Into the Evermore ~ The Gentry Family



Into the Evermore is the prequel to my newest series about a Virginia family, set in the 1870s. This novella, part of a brand new anthology, Christmas in America, is the story of Pennsylvanian, Eleanor McManus, and Georgian, Beauregard Gentry. We will meet their children in the subsequent full length novels set to begin releasing in the spring of 2017. Thank you so much for your interest in my books. An excerpt from Into the Evermore is below.

1842 – Eleanor McManus, upright daughter of a minister, is rescued from kidnappers by a rough and tumble fur trader, Beauregard Gentry, in the wilderness of northern Virginia. With Beauregard’s help, Eleanor makes her way back to her intended groom who declares her soiled, and she finds herself alone, pressured to make life decisions without benefit of family or others she can trust. Beauregard and Eleanor agree to begin a life together, build their legacy together, and their growing devotion to each other is witnessed one cold, crisp Christmas morning.

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November 1842 Virginia

Chapter One

“Twenty dollars and you can have her. Don’t make no never mind to me what you do with her. I just want to see the gold first.”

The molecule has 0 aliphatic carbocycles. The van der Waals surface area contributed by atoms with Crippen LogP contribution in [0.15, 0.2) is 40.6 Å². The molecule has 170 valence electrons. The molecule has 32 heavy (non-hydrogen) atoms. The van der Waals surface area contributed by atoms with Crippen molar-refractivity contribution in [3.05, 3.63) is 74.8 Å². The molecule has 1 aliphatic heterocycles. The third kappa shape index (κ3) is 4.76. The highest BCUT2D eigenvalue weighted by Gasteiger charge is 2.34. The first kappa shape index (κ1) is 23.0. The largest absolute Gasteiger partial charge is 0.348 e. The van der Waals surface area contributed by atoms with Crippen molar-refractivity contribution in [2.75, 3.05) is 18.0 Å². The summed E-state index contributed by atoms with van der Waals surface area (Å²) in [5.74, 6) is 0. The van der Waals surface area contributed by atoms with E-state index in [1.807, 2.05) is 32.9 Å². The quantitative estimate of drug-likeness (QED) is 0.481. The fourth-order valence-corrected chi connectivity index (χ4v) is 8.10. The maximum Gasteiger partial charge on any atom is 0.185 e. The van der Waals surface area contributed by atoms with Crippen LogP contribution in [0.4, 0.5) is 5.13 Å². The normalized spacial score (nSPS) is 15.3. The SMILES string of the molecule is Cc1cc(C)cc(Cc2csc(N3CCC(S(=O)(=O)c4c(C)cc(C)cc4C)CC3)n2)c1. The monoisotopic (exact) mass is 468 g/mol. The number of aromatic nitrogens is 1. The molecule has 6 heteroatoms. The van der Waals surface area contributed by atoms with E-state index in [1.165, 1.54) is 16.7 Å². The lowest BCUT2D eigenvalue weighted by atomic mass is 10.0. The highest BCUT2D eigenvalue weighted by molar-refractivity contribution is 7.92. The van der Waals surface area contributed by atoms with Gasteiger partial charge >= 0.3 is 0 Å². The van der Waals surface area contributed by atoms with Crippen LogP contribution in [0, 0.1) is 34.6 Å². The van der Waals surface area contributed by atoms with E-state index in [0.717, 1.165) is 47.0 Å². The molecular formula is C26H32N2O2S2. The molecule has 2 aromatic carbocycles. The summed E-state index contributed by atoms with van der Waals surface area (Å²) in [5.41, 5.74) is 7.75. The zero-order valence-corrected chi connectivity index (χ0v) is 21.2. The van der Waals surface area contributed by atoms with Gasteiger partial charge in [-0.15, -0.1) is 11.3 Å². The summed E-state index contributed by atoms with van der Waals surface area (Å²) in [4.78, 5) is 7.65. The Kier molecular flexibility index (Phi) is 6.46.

The filthy-looking bearded man waved his gun in every direction as he spoke, including at the head of the young woman he held in his arms and at the three men in front of him. The trio all had handkerchiefs covering the lower part of their faces and hats pulled down tight, revealing six eyes now riveted to the pistol as it honed in on one random target after the other. The woman was struggling, although it was a pitiful attempt as she was clearly exhausted, and maybe hurt. The wind whipped through the trees, blowing the dry snow in circles around them. Beau Gentry watched the grim scene play out as he peered around a boulder down into a small ravine. He’d been propped against the sheltered rock, dozing, and thinking he’d best start a fire, when he heard voices below.

“Ain’t paying twenty dollars in gold for some used-up whore,” one of the masked men said.